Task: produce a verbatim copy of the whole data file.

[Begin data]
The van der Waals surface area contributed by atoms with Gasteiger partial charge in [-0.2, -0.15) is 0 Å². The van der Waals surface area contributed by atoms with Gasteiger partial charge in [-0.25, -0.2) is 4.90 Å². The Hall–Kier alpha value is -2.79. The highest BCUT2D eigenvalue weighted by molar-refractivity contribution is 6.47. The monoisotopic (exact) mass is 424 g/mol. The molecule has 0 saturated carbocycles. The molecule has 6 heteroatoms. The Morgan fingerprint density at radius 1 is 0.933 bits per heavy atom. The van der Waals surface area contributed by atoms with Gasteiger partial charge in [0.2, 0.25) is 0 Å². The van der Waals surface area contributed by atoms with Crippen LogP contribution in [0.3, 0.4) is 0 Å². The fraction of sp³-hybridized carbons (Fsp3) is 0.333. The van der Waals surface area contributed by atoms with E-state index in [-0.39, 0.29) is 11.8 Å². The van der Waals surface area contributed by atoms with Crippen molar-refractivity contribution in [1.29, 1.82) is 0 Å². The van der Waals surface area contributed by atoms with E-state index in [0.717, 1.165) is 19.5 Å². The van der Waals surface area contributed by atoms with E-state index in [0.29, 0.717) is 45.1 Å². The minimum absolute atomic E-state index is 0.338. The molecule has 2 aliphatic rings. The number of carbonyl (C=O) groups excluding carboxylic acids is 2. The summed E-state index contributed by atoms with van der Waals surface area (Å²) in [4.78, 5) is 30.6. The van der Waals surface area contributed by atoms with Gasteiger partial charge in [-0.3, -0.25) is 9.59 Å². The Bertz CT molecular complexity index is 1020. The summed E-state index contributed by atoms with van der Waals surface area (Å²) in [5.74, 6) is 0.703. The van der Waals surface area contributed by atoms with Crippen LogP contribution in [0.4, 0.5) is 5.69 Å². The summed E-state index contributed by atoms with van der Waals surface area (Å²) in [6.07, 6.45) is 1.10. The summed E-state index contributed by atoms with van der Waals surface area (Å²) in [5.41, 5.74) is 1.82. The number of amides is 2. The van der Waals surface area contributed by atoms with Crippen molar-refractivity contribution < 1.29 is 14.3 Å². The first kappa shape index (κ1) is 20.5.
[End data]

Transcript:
The van der Waals surface area contributed by atoms with Gasteiger partial charge in [-0.2, -0.15) is 0 Å². The van der Waals surface area contributed by atoms with Gasteiger partial charge in [-0.25, -0.2) is 4.90 Å². The Hall–Kier alpha value is -2.79. The highest BCUT2D eigenvalue weighted by molar-refractivity contribution is 6.47. The monoisotopic (exact) mass is 424 g/mol. The molecule has 0 saturated carbocycles. The molecule has 6 heteroatoms. The Morgan fingerprint density at radius 1 is 0.933 bits per heavy atom. The van der Waals surface area contributed by atoms with Gasteiger partial charge in [0.2, 0.25) is 0 Å². The van der Waals surface area contributed by atoms with Crippen LogP contribution in [0.3, 0.4) is 0 Å². The fraction of sp³-hybridized carbons (Fsp3) is 0.333. The van der Waals surface area contributed by atoms with E-state index in [-0.39, 0.29) is 11.8 Å². The van der Waals surface area contributed by atoms with Crippen molar-refractivity contribution in [1.29, 1.82) is 0 Å². The van der Waals surface area contributed by atoms with E-state index in [0.717, 1.165) is 19.5 Å². The van der Waals surface area contributed by atoms with E-state index in [0.29, 0.717) is 45.1 Å². The minimum absolute atomic E-state index is 0.338. The molecule has 2 aliphatic rings. The number of carbonyl (C=O) groups excluding carboxylic acids is 2. The summed E-state index contributed by atoms with van der Waals surface area (Å²) in [4.78, 5) is 30.6. The van der Waals surface area contributed by atoms with Gasteiger partial charge in [-0.3, -0.25) is 9.59 Å². The Bertz CT molecular complexity index is 1020. The summed E-state index contributed by atoms with van der Waals surface area (Å²) in [5.74, 6) is 0.703. The van der Waals surface area contributed by atoms with Crippen LogP contribution in [0.4, 0.5) is 5.69 Å². The summed E-state index contributed by atoms with van der Waals surface area (Å²) in [6.07, 6.45) is 1.10. The summed E-state index contributed by atoms with van der Waals surface area (Å²) in [5.41, 5.74) is 1.82. The number of amides is 2. The van der Waals surface area contributed by atoms with Crippen molar-refractivity contribution < 1.29 is 14.3 Å². The first kappa shape index (κ1) is 20.5.